The glyceraldehyde 3-phosphate will be used to form glucose or other carbohydrates. In addition, they can also go to the cytoplasm and enter the Krebs cycle to provide energy, or stay in the chloroplast to synthesize carbohydrates, lipids, amino acids or nitrogenous bases . Remember that we have seen that glyceraldehyde phosphate was formed when the fructose bisphosphate molecule was transformed in the fourth step of glycolysis.  

Energy balance

The synthesis of carbohydrates entails a high energy expenditure. To fix 3 molecules of CO2 and produce 1 of GAP, 9 of ATP and 6 of NADPH are necessary. Or what is the same, to fix 6 molecules of CO in a molecule of 6 carbons like glucose, and regenerate ribulose-1,5-bisphosphate requires 12 molecules of NADPH and 18 molecules of ATP.

The overall reaction of the biosynthetic phase of photosynthesis is:

6 CO2  + 12 NADPH + 12 H+  + 18 ATP → 1 Hexose + 12 NADP+  + 18 ADP + 18 Pi

CO2 + H2O + light → C6H12O6

The reactions that take place in the Calvin cycle occur in all algae and in most plants, being the only way for their cells to transform the inorganic carbon in the air into organic molecules necessary for life.

At each turn of the Calvin cycle, a molecule of carbon dioxide enters, a molecule of RuBP is reduced and regenerated. It takes three rounds of the cycle to obtain a 3-carbon carbohydrate, glyceraldehyde phosphate. To obtain a 6-carbon carbohydrate, such as glucose, 6 molecules of carbon dioxide are required to enter the cycle.

The global equation is:

6RuBP + 6CO 2  + 18ATP + 12 NADPH + 12H +  + 12H 2 O → 6RuBP + glucose + 18P i  + 18ADP + 12 NADP +

Summary of the Calvin Cycle

At each turn of the cycle, a carbon dioxide molecule is introduced. In this scheme three turns are represented, those necessary to synthesize a molecule of glyceraldehyde phosphate (3 carbons). Three molecules of ribulose bisphosphate (RuBP), (3 x 5 carbons), combine with three of carbon dioxide (3 x 1 carbons), producing six molecules of phosphoglycerate (6 x 3 carbons). These molecules are reduced to six molecules of glyceraldehyde phosphate. Five of these three-carbon molecules combine and rearrange to form three five-carbon molecules of RuBP. The other molecule of glyceraldehyde phosphate is the product of the Calvin cycle.

At each turn of the Calvin cycle, a molecule of carbon dioxide enters, a molecule of RuBP is reduced and regenerated. It takes three rounds of the cycle to obtain a 3-carbon carbohydrate, glyceraldehyde phosphate. To obtain a 6-carbon carbohydrate, such as glucose, 6 molecules of carbon dioxide are required to enter the cycle.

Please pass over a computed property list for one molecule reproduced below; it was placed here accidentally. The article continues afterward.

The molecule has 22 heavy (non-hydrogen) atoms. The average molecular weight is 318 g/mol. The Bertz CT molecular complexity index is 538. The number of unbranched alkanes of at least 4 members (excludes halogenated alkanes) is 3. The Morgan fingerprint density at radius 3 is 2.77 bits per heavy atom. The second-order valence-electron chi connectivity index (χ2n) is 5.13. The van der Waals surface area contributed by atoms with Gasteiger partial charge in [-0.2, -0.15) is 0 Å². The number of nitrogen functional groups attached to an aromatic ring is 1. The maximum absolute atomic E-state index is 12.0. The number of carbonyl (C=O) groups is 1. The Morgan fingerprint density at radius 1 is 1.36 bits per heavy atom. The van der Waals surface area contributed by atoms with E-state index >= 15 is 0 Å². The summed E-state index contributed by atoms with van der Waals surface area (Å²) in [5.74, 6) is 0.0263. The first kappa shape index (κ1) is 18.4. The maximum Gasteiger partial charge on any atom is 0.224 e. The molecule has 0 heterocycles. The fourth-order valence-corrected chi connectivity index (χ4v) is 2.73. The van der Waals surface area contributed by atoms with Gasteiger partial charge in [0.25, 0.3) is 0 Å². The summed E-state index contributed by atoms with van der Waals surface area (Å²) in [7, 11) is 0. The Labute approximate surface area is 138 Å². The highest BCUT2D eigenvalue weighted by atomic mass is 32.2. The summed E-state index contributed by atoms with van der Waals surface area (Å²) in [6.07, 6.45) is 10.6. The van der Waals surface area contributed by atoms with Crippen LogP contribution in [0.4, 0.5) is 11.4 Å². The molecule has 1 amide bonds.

The global equation is:

6RuBP + 6CO2 + 18ATP + 12NADPH + 12H+ + 12H2O → 6RuBP + glucose + 18Pi + 18ADP + 12 NADP+

Photorespiration

If the weather becomes warmer and the plants close their stomata to prevent water loss, the concentration of O2 increases  and that of CO2 within the leaf decreases. Photorespiration then occurs.

The enzyme RuBisCO, the ribulose-1,5-bisphosphate carboxylase oxygenase, intervened in fixing CO2, being carboxylase, but being oxygenase, also involved in photorespiration reversing operation, setting O2 and releasing CO2, oxidizing the ribulose-bisphosphate by adding O2 to it, which will cause CO2 and H2O, which is an energy expenditure for the plant.

The plant thus protects itself from photo-oxidation, although photorespiration harms it, since it reduces the photosynthetic capacity of the plant as CO2 and O2 compete for the active site of RuBisCO and energy is lost.

Four-carbon pathway

The plants of tropical climates have solved this problem because their leaves have two different types of cells, which allows them to have open stomata, but we will not see it this course.

Fundamental ideas about the biosynthetic phase of photosynthesis

Biosynthetic phase of photosynthesis

  • Organic matter is synthesized from inorganic matter, using the energy ( ATP ) and the reducing power ( NADPH ) obtained in the photochemical phase.
  • It takes place in the stroma of the chloroplast.
  • 6RuBP + 6CO + 18ATP + 12NADPH + 12H + 12H2O → 6RuBP + glucose + 18P + 18ADP + 12 NADP +
  • The  Rubisco   (enzyme ribulose-1,5-bisphosphate carboxylase oxygenase), which catalyzes two opposite processes:
    • The fixation of CO2 (carboxylase).
    • The photorespiration, which acts as oxygenase the same substrate.